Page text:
Why Nonprofits Should Care and What to Do

Why Nonprofits Should Care and What to Do

Why Nonprofits Should Care and What to Do

mother and baby
Key Takeaways:
  • Welfare cliffs and marriage penalties are discouraging people from work and forming families.
  • The cliffs and penalties may mean that our clients are locked into poverty for much longer than they would be otherwise and despite our best efforts.
  • GCO has created a platform that allows anyone to see when a particular family can expect to experience benefit cliffs as they earn more money through work. 

Important Link: BenefitsCliff.org

 

If you work in a nonprofit serving the poor, you need to know that the government benefits your clients receive are likely discouraging them from working or forming a family, two things that research shows could lift them out of poverty the fastest. 

This is an especially tough problem for nonprofits, like GCO, that work to get their clients into good-paying jobs and strengthen their family relationships.

What’s going on?

These disincentives to work are often called “welfare cliffs” and the disincentives to family formation are called “marriage penalties.” Essentially, “cliffs” are generated any time a person receiving government benefits gets a raise at work that causes them to lose more in benefits than they will earn in additional income from the raise. These same individuals can face a similar financial penalty IF they decide to marry. In many cases, they will lose more in benefits than their spouse is able to provide in new income to the household.

While you would think (hope?) cliffs and penalties are rare, they are not. Instead, they are baked into the structure of nearly all welfare programs and many of the cliffs are severe. It’s also important to know that welfare recipients don’t face a single cliff or a single penalty, but they face cliffs and penalties at a number of different points as they have additional income from working or through marriage.

Why does it matter?

For nonprofit leaders, the cliffs and penalties may mean that our clients are locked into poverty for much longer than they would be otherwise and despite our best efforts. For workforce development nonprofits, cliffs could be the underlying reason why your clients don’t pick up additional work hours when they are offered or seem less than excited when they are offered a good promotion. In extreme cases, clients may quit jobs that seemed like a perfect fit simply because they panic when they learn they may lose a major benefit – like housing or childcare.

For nonprofits trying to help strengthen family relationships, marriage penalties may be driving behavior that is otherwise inexplicable, like seemingly happy couples refusing to marry or live in the same home. These dynamics can lead to stress for the couples affected and to a sense that a parent (usually the father) has abandoned the family when, if the system would allow it, he would be in the home. In these cases, children pay the biggest price.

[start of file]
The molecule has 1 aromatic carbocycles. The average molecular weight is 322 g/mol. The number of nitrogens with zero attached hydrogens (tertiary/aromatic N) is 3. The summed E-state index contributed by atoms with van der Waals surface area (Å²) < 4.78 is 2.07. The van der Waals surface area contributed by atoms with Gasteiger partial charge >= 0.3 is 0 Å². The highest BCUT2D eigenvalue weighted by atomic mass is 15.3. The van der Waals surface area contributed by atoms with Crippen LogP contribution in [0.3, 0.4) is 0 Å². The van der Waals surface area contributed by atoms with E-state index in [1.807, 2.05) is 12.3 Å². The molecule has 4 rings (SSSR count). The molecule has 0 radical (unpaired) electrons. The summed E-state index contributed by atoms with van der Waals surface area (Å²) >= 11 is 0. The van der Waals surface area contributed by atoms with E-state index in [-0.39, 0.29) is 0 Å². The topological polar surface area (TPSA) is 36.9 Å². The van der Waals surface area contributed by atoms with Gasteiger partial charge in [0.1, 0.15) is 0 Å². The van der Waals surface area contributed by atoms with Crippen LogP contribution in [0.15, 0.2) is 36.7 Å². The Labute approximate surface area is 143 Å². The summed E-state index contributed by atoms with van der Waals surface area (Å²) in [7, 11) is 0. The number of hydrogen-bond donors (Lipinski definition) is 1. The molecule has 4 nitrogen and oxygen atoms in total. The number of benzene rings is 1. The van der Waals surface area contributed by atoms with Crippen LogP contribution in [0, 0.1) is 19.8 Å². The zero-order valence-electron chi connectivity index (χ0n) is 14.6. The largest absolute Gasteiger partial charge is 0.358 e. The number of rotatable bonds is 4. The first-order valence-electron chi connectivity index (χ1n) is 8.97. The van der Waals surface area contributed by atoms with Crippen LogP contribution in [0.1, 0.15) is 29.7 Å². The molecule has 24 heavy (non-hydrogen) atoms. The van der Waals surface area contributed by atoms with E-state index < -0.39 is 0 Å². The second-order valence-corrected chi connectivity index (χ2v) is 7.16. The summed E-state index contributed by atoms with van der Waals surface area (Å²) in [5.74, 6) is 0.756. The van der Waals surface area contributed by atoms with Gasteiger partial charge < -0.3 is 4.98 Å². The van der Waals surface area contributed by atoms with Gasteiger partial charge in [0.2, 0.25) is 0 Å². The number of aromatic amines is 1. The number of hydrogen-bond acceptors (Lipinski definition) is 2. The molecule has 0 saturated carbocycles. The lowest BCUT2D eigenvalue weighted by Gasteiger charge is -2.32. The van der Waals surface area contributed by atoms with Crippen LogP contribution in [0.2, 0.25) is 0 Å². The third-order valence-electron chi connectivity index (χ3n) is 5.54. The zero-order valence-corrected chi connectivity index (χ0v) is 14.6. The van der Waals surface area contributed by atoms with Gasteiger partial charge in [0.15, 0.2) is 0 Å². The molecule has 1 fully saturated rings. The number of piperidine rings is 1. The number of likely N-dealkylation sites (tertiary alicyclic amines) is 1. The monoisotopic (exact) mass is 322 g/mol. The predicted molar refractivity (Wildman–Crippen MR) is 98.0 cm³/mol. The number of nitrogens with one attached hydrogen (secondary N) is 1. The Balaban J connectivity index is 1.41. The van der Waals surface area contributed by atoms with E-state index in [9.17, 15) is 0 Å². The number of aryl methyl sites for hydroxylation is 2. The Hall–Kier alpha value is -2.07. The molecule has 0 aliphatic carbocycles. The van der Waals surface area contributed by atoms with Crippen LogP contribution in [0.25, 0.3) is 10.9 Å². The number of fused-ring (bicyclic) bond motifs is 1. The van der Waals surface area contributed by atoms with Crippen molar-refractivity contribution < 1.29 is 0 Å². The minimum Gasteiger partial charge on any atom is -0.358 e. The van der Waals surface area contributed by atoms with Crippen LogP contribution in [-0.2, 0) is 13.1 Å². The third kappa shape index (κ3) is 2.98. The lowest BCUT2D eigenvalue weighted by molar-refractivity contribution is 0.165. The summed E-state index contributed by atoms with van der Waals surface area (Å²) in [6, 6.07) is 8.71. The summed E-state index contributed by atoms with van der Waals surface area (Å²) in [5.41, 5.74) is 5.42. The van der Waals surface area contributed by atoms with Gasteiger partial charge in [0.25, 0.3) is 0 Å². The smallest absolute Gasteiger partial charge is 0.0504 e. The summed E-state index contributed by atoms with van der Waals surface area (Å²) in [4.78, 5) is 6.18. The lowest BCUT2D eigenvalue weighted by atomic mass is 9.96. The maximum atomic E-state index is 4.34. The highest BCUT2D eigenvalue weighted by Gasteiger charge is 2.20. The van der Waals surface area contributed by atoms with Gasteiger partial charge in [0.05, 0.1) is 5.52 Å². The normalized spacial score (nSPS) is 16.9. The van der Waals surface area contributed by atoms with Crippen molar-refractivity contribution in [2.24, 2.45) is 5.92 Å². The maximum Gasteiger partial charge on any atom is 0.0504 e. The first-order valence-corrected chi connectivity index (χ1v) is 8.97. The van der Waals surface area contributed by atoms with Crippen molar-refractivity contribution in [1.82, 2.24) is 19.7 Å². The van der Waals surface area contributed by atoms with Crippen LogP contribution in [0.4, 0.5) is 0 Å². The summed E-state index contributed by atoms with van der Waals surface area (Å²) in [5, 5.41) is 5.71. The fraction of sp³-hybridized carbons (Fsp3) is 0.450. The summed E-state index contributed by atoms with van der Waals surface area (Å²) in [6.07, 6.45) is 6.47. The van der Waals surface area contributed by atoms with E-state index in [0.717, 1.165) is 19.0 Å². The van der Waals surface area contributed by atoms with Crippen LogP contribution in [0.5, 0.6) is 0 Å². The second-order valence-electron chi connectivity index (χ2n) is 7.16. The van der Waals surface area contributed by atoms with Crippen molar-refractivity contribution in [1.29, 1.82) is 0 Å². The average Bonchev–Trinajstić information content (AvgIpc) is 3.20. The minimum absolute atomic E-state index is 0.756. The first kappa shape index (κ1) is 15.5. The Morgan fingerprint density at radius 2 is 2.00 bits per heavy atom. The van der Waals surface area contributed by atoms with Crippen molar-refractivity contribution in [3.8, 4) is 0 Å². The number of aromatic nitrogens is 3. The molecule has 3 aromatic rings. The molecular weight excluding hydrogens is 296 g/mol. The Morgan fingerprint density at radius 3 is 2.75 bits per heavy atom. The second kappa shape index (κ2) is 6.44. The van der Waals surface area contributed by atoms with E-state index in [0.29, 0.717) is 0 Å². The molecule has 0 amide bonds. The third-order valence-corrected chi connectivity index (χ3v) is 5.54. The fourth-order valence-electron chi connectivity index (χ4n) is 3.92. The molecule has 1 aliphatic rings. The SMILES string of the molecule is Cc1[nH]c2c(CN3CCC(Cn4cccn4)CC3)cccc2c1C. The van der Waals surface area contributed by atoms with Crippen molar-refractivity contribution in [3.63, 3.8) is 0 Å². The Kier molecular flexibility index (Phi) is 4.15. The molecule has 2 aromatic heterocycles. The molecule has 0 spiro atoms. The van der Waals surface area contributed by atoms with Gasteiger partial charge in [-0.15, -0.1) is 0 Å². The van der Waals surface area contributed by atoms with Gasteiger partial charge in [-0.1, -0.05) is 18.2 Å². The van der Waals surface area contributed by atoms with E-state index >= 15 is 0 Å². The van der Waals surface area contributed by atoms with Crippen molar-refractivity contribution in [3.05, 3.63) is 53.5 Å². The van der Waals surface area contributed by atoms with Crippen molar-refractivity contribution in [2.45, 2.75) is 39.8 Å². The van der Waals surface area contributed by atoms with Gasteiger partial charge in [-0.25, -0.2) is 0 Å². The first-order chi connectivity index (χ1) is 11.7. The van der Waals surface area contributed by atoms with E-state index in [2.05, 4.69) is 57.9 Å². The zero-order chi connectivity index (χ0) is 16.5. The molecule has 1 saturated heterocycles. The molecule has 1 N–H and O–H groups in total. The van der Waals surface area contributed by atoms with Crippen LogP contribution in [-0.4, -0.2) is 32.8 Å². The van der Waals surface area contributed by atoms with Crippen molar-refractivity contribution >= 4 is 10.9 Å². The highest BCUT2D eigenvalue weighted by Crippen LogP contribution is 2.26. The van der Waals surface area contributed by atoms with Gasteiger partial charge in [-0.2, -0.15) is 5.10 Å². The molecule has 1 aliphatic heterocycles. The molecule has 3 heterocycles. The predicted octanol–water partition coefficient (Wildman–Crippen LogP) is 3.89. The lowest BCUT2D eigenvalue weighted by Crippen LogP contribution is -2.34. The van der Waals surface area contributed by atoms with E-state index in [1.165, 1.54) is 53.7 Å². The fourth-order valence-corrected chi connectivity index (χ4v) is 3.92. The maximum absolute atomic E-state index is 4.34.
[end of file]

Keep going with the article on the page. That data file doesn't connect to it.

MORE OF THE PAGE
What can you do about it?

Fortunately, we have created a platform that allows anyone to see when a particular family can expect to experience benefit cliffs as they earn more money through work. For nonprofits working with these families, you now have a tool (available for 10 states, with two more on the way) that will allow you to help your clients plan for the future. In some cases, knowing when cliffs are likely to happen will allow your clients to seek a larger raise that will help them bypass or leapfrog a cliff. In other cases, maybe the answer is seeking additional training or certifications that will get your client into a different payscale entirely – one that avoids the cliffs.

In the coming weeks, we will be adding a tool that will allow users to see the impact of penalties on couples who decide to marry. We will also be incorporating a solutions tool that will allow anyone to see how reforming our government benefit programs can actually eliminate cliffs and penalties entirely, giving recipients every reason to pursue work and form stable households.

For GCO, it is this last point – reforming the system – that remains the ultimate goal. In the meantime, we are looking for ways to mitigate the harm caused by the welfare system, so that as many people as possible can escape the system and break cycles of poverty now.



The Success Sequence provides an outline of how to reverse the cycle of poverty in our communities. GCO uses this as a framework for much of our work.

An epidemic of teen depression (and what to do about it)

An epidemic of teen depression (and what to do about it)

An epidemic of teen depression (and what to do about it)

teens helping and hugging mental health

An epidemic of teen depression (and what to do about it)

Key Takeaways:

  • In the last 10 years, the number of teens identifying as having “experienced persistent feelings of sadness and hopelessness” doubled.
  • School connectedness was a key barometer of how well teens fared mentally.
  • Teens tend to be more isolated than their peers of past decades, more reliant on social media and smartphones to create a type of “pseudo community.”